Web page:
Voters care about the economy far more than immigration, polling guru says

Voters will be more concerned about the state of the economy than immigration at the next election, top polling guru Sir John Curtice has said.

Sir John said Britons are in a state of “deep deep economic pessimism” as he warned Rishi Sunak’s government – who have spent the past week consumed by the new Rwanda bill – was focusing on the wrong issue to woe voters.

He added: “The economy and the cost of living does matter in the electoral contest to come and is probably going to end up more important – and influencing more voters – than the issue of immigration, on which the government has focused during the course of the last week”.

Mr Sunak’s government has been beset by internal fighting about the Rwanda bill, which aims to send asylum seekers to the east-African country rather than allow them to settle in the UK.

The prime minister called a press conference on Thursday to plead with the House of Lords to back his Rwanda plan, insisting that it was a “national priority”.

But, speaking at a briefing for charity Citizens Advice, Sir John said the public was feeling very pessimistic about their finances and the state of the economy, with polling indicating that this was playing a factor in whether people would change their votes.

Charity Citizens Advice revealed on Thursday that the number of people they helped with crisis support in 2023 has almost tripled since 2019 to reach more than 220,000. This includes referring people for help at a food bank and providing emergency financial support.

Sir John, a professor of politics at Strathclyde University, added: “In no previous parliament have the public in general been as consistently and deeply pessimistic about the state of the economy”.

According to the latest YouGov polling, the Tories are tailing Labour by 27 points in the polls.

Reflecting on how the Conservatives had ended up in this position, Sir John pointed to two events that significantly ate into the public’s support for the party. Firstly, the partygate revelations under Boris Johnson’s government and secondly Liz Truss’s “mini budget”, which caused the pound to fall sharply and spiked morgage rates.

This second event was “one that put the state of the economy front and centre” and has given Labour the ammunition needed to “pin the tail on the donkey of Liz Truss, and use that to say ‘this is the reason why the economy is doing so badly”, Sir John said.

He also warned that “tax cuts will not work in the way that the government are hoping”, with recent polls showing that the electorate were more concerned about the state of public services than the level of taxation.

In 2023, Citizens Advice helped a record number of people who couldn’t afford to top up their prepayment meters, meaning they were living without power in their homes. In December last year, 38,111 people were in this situation. The number of people needing help with homelessness was at its highest point in eight years, at nearly 70,000 people.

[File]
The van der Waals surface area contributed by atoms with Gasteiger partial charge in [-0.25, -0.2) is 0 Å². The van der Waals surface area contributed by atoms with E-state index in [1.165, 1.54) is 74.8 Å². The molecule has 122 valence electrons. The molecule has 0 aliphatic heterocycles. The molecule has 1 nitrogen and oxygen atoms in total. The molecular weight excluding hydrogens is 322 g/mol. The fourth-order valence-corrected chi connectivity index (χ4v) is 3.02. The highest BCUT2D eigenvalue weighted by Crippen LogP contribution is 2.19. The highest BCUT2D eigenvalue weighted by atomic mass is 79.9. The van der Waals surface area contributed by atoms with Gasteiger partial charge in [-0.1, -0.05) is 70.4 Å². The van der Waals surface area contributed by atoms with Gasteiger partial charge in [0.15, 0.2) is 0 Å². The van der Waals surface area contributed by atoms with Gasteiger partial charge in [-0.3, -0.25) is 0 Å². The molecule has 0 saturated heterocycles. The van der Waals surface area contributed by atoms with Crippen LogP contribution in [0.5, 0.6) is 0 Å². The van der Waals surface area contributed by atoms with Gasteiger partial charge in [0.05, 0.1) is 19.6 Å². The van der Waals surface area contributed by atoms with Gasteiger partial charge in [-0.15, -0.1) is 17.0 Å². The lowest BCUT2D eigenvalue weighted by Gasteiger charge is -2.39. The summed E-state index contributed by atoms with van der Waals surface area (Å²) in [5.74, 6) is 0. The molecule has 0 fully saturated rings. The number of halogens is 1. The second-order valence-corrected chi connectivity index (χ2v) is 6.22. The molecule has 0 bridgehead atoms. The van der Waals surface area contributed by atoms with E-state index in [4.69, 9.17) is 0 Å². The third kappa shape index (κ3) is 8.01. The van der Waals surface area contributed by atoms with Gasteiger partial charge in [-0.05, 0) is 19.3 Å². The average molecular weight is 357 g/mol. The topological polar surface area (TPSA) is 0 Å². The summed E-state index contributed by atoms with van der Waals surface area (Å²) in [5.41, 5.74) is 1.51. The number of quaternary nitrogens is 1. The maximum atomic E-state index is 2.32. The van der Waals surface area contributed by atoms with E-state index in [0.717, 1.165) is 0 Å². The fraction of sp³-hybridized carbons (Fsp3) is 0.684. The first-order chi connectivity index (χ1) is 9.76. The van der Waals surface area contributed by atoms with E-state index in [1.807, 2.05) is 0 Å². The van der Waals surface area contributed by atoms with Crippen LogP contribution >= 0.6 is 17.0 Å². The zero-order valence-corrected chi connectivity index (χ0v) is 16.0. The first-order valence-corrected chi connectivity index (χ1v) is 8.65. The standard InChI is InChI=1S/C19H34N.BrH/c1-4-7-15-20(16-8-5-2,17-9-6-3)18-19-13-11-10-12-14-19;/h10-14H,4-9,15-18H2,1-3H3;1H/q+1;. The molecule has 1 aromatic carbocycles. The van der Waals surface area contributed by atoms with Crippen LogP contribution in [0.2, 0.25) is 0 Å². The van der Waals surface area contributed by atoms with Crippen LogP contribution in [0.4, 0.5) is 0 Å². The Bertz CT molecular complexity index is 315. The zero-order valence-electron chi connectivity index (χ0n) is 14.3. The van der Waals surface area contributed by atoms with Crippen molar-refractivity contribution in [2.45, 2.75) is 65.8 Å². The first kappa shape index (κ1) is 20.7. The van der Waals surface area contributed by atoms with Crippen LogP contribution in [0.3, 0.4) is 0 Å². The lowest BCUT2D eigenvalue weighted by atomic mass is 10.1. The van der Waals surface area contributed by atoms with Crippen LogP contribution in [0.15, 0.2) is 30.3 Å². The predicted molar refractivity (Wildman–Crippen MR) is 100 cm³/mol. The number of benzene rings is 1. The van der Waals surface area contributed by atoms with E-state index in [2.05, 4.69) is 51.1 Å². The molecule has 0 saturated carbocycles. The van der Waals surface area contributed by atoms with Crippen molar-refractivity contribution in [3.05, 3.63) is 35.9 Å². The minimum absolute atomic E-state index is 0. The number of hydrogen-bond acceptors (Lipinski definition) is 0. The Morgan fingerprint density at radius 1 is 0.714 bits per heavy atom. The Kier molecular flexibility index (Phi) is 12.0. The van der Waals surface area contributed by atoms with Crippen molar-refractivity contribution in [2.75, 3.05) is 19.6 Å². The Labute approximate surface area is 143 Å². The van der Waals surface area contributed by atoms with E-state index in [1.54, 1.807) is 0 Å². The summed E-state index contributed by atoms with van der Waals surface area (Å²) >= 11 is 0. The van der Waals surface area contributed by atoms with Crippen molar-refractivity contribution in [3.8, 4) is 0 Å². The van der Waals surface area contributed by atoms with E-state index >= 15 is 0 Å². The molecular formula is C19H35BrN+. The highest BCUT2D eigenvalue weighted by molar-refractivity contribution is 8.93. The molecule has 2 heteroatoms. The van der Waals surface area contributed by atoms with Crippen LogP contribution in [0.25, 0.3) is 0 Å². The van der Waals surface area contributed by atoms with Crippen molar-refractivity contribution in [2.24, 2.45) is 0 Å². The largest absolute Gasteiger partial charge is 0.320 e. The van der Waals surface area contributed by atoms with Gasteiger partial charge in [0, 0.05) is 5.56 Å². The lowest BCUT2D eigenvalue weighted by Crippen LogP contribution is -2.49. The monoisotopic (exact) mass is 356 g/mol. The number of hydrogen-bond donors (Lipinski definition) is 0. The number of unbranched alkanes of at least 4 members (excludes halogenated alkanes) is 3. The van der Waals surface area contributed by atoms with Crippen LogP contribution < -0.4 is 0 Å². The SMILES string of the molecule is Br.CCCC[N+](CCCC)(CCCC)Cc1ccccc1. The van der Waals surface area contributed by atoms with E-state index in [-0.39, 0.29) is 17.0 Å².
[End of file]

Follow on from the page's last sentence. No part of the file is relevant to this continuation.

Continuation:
Essential living costs, like rising rents and food prices, are also driving debt for those who came to charity needing help. Before the pandemic, they had seen more social tenants than private renters coming to them for help but this has now reversed.

The charity predicted that January 2024 would see record need, before things get a bit better in Spring with another cost of living payment and a rise in the National Minimum Wage.

Housing allowance doesn’t cover the cost of private rent, driving people in debt

Sir John said on Thursday that even voters who are better off financially will be concerned about others who aren’t coping. He said: “When it comes to the way in which voters vote, although the personal matters, voters often look out through the prism more generally of how the economy is operating.”

He said it will not just be people who come to Citzens Advice for help who will be concerned about the state of the economy, adding that Waitrose shoppers have been hit by food inflation for example. He gave the example of parents who may own their own home, but who have a son or daughter who is struggling to pay their rent or mortgage.

“People’s broader familial networks may well be much more in touch with these issues,” he said.

He also warned that the next election could see low voter turnout because “the difference between the parties is quite narrow”. He said voters found the parties “extremely boring” and viewed all three main party leaders as “as dull as dishwater”.

Basic living costs have been rising dramatically

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